In Part 1 of How Legal Apps Rank, available here, I examined the Apple App store category rankings of the WestlawNext and Lexis Advance apps. In this post, I will examine the legal apps we should all be paying attention to: the success stories.
In searching for as many legal apps as I could find, I stumbled across many legal app pathfinders, bibliographies, and “best of” lists, but a special thanks goes out to the two lists that especially stood out: the often-updated libguide created by University of Wisconsin-Madison Law School Reference Librarian Jenny Zook and UCLA School of Law Reference Librarian Vicki Steiner’s guide. Also, I tried to be as inclusive and search for as many apps as possible–from apps produced by the big publishers, to those put together by the start-ups and the little guys.
My methodology was to, again, plug the apps into App Annie, and examine the apps’ historical, categorical rankings. Again, I have limited myself to the Apple App store/apps designed for the iPhone or iPad.
Time for the big reveal–here are the apps that surprised and stood out:
TrialPad, published, in name, by Saurian Communications, Inc., though really by Lit Software, is an award-winning trial presentation app. To simplify its features: while users are at trial or mediation TrialPad easily connects to TVs and enables attorneys to display documents, play videos, and more, all with a host of great annotation tools. TrialPad is for the iPad only, and costs $89.99. Here’s its “Grossing Ranks” chart:
First, we can see this app has hit the #1 position in the “Business” category on a number of occasions (note that the y-axis on this chart has been reduced to 1-30, showing how frequently this app ranks highly). The “Business” category in the app store is generally the domain of scanning apps, .pdf readers, invoice/timesheet creation apps, and other esoterica–TrialPad genuinely sticks out for having such a specifically defined audience. Also notable, this is the “Grossing Ranks” chart, as opposed to the “Download Ranks” chart. TrialPad, again, costs $89.99 which is higher than most apps and means less downloads are required to lead to higher grosses and therefore a higher ranking in the “Grossing Ranks” chart.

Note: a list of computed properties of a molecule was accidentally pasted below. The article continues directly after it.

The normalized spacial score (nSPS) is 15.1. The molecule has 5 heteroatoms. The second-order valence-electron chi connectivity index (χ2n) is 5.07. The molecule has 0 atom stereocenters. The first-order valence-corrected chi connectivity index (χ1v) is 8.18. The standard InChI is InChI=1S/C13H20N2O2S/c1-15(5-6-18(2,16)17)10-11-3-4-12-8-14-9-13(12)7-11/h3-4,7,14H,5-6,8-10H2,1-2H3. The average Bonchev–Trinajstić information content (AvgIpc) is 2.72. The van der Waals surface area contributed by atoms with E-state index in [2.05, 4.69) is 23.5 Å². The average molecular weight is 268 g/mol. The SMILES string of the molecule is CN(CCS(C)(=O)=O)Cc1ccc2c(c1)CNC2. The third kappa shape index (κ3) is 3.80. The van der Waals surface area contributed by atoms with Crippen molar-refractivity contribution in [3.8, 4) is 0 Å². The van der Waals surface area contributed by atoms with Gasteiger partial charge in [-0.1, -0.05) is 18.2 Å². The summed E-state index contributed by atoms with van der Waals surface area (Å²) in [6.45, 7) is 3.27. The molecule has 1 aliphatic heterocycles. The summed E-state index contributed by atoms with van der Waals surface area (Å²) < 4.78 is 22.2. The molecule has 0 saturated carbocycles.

With all of this said, here is the “Download Ranks” chart:
On this chart, I have extended the y-axis values to 1-100; we can see TrialPad is not consistently in the top 30 like it is in the Grossing Ranks, but it still is a very high-performing app, and one that law librarians and information professionals need to have on the radar (as an aside, it appears this app has been on our radar as, beyond the times I saw it in app patherfinders and guides, I also recall this app being demo’ed at the 2014 AALL Annual Meeting Cool Tools Cafe by Debbie Ginsberg, Educational Technology Librarian from the IIT Chicago-Kent College of Law Library).
Turns out TrialPad isn’t the only Saurian Communications, Inc./Lit Software, app to have on the radar–the other?:
TranscriptPad provides attorneys with a bevy of annotation and review tools for use with legal transcripts. TranscriptPad, too, is only for the iPad and costs $89.99. Below, I have pulled TranscriptPad’s “Grossing Ranks” chart: